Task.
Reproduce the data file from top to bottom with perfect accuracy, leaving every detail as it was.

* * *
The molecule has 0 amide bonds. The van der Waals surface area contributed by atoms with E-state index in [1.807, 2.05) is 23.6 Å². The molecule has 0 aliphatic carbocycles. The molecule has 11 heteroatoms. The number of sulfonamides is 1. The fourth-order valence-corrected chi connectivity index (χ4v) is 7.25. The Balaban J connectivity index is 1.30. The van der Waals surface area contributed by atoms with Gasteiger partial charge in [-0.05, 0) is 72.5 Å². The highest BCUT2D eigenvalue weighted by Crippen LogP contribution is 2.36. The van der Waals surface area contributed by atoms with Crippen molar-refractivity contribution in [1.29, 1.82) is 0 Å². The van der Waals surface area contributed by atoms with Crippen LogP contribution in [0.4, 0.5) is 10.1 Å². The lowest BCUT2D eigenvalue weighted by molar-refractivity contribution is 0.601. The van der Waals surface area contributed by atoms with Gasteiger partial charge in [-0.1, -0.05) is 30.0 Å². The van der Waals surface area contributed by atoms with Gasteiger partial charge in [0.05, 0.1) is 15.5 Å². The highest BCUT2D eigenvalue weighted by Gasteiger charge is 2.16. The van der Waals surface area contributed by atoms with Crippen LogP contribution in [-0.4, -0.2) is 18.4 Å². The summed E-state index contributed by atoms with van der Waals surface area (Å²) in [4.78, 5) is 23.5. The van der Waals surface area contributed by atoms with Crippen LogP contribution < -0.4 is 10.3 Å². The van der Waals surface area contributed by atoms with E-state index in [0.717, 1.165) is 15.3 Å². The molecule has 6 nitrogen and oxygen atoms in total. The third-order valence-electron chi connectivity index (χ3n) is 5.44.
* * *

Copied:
The molecule has 0 amide bonds. The van der Waals surface area contributed by atoms with E-state index in [1.807, 2.05) is 23.6 Å². The molecule has 0 aliphatic carbocycles. The molecule has 11 heteroatoms. The number of sulfonamides is 1. The fourth-order valence-corrected chi connectivity index (χ4v) is 7.25. The Balaban J connectivity index is 1.30. The van der Waals surface area contributed by atoms with Gasteiger partial charge in [-0.05, 0) is 72.5 Å². The highest BCUT2D eigenvalue weighted by Crippen LogP contribution is 2.36. The van der Waals surface area contributed by atoms with Crippen molar-refractivity contribution in [1.29, 1.82) is 0 Å². The van der Waals surface area contributed by atoms with Crippen LogP contribution in [0.4, 0.5) is 10.1 Å². The lowest BCUT2D eigenvalue weighted by molar-refractivity contribution is 0.601. The van der Waals surface area contributed by atoms with Gasteiger partial charge in [-0.1, -0.05) is 30.0 Å². The van der Waals surface area contributed by atoms with Gasteiger partial charge in [0.05, 0.1) is 15.5 Å². The highest BCUT2D eigenvalue weighted by Gasteiger charge is 2.16. The van der Waals surface area contributed by atoms with Crippen LogP contribution in [-0.4, -0.2) is 18.4 Å². The summed E-state index contributed by atoms with van der Waals surface area (Å²) in [4.78, 5) is 23.5. The van der Waals surface area contributed by atoms with Crippen LogP contribution < -0.4 is 10.3 Å². The van der Waals surface area contributed by atoms with E-state index in [0.717, 1.165) is 15.3 Å². The molecule has 6 nitrogen and oxygen atoms in total. The third-order valence-electron chi connectivity index (χ3n) is 5.44.